The temple has a history as a center for mass political gatherings, and was a focus for Buddhist monks and pro-democracy protesters last September.
Tuesday's attempted suicide occurred at a time when the authorities have tightened security in Yangon and other cities to try to prevent any protests this month marking the first anniversary of the anti-government demonstrations.
Those protests were initially small, consisting of people complaining that the military government had failed to ease their economic burdens. They later turned into broader anti-government demonstrations, led by militant monks and brought as many as 100,000 people out into the streets on Yangon, the country's biggest city.
The army eventually stepped in to quash the peaceful protests by force, killing at least 31 people and detaining hundreds.
The monk who tried to take his life Tuesday was brought to Yangon General Hospital, said witnesses, who asked not to be named so as not to draw the attention of the country's military authorities.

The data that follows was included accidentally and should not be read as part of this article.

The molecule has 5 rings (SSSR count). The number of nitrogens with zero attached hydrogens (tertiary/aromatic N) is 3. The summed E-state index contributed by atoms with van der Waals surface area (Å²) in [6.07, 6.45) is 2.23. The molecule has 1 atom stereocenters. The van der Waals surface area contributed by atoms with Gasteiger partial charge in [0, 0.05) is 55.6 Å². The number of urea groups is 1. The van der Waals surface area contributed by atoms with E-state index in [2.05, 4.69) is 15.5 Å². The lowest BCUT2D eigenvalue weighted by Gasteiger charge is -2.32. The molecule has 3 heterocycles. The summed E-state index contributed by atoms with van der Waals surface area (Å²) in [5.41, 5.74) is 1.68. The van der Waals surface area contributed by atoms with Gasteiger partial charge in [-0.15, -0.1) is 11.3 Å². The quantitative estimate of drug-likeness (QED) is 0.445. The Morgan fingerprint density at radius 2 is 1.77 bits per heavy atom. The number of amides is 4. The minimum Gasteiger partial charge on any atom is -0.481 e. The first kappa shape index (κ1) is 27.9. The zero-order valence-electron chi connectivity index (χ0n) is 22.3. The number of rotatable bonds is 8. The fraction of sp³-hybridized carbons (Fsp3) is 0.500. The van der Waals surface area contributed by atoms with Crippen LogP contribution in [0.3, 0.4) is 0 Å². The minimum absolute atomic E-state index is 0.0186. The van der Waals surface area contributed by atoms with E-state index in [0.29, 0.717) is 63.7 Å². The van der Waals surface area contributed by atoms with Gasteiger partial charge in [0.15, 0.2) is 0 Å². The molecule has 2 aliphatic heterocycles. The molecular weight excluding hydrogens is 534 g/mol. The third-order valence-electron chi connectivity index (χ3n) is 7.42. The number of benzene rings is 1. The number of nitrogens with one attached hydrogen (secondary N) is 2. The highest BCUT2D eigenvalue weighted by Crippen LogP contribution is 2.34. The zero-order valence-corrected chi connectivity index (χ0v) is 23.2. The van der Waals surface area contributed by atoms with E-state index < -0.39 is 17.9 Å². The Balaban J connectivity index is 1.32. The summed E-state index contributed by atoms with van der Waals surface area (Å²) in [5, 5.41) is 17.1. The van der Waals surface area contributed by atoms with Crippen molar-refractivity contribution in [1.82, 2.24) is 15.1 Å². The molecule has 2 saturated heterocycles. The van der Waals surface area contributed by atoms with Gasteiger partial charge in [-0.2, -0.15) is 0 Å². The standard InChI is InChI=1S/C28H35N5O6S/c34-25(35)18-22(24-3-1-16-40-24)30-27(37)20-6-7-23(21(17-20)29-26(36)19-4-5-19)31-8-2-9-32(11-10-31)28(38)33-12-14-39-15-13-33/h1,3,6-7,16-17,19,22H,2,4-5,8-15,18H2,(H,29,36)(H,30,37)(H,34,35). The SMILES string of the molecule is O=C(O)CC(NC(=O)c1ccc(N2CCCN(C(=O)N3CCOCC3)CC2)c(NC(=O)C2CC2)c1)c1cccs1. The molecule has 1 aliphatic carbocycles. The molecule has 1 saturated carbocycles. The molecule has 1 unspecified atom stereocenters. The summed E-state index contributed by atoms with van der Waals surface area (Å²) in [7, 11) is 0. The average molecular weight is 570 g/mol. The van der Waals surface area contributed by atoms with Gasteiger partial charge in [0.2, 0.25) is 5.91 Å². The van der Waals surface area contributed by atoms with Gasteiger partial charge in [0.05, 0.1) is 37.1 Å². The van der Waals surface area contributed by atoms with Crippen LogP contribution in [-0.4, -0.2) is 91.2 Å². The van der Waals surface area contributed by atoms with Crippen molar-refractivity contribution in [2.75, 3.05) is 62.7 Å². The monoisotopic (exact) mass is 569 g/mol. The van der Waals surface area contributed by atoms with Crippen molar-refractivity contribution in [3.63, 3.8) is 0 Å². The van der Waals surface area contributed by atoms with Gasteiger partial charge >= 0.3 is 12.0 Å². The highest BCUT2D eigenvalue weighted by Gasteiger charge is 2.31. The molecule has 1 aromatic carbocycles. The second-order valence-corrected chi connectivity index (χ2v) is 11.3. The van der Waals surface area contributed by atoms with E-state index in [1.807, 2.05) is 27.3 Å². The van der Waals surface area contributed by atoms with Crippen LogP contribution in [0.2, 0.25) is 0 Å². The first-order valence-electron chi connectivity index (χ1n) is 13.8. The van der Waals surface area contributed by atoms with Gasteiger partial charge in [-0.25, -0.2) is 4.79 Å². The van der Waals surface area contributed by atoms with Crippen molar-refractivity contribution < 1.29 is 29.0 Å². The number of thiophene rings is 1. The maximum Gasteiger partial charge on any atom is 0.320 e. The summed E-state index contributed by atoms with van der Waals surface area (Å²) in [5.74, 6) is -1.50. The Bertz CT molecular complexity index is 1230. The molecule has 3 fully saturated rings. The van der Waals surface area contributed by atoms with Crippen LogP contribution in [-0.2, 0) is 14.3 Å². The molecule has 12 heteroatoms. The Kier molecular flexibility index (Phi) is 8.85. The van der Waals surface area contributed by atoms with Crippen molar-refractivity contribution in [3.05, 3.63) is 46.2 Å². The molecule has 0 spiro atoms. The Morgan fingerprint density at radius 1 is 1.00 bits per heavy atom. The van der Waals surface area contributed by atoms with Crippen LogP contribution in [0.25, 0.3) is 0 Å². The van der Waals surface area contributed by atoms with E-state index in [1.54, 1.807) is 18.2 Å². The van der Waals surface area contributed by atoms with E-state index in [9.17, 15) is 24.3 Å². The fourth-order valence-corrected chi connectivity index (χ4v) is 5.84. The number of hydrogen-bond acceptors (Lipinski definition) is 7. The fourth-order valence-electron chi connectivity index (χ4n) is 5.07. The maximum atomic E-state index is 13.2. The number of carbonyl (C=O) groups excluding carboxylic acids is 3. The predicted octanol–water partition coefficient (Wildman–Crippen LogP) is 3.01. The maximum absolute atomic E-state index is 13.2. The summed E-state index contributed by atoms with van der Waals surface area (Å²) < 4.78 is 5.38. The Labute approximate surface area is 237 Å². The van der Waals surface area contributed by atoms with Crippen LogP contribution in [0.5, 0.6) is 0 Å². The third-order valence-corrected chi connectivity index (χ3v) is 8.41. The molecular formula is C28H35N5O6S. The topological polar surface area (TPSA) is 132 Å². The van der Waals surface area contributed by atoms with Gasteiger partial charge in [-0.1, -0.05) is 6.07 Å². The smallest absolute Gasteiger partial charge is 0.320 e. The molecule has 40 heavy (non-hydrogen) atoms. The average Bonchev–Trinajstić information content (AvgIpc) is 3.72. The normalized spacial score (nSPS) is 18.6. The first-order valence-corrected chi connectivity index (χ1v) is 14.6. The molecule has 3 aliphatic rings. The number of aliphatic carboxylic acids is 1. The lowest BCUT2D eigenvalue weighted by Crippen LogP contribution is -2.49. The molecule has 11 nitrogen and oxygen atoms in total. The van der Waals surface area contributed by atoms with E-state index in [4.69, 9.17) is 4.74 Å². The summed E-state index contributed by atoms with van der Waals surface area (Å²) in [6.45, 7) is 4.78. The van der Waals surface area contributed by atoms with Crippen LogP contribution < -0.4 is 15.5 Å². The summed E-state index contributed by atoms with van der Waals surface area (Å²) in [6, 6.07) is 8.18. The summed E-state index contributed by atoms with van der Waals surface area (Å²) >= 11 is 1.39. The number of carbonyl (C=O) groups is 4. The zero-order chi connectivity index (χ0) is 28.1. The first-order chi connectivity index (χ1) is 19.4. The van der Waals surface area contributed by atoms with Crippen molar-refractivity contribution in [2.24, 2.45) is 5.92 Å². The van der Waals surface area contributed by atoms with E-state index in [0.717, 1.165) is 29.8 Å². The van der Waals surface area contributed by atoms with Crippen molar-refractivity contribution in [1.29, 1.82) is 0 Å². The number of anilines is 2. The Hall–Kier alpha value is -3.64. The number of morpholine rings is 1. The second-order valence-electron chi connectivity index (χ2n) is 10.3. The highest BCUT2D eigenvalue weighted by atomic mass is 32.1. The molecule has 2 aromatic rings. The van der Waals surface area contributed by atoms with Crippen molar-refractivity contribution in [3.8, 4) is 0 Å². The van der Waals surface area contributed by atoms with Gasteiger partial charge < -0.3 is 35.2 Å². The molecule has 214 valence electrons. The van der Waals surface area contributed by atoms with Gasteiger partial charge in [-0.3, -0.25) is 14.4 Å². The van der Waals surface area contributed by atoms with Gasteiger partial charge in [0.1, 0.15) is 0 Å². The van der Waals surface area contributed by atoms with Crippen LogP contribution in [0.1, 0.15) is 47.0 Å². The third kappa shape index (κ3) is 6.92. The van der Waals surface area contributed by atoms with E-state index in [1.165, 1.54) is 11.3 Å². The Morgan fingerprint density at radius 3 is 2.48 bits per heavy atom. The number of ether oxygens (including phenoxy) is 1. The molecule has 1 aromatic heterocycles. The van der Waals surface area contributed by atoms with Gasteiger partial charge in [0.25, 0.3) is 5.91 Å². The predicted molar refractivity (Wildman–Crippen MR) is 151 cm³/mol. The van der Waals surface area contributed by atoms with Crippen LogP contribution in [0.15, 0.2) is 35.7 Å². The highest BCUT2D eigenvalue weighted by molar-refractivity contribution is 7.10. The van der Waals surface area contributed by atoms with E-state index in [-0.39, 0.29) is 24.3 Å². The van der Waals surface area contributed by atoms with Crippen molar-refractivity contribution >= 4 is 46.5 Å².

"The monk said he tried to kill himself because he was desperate. He said he came to Yangon to take medical treatment and he ran out of money," according to the trustee, who also asked for anonymity.
The trustee said the monk, whose name has not been released, was in stable condition.
In March, 26-year-old Kyaw Zin Naing set himself on fire at the temple after shouting anti-government slogans, according to witnesses. He died later of burn injuries.
Witnesses to Tuesday's suicide attempt did not hear the monk shout any anti-government slogans.
Another politically significant anniversary is being marked this week. On Sept. 18, 1988, the army intervened to smash massive pro-democracy demonstrations and grab absolute power from a weak interim government, suspending the constitution.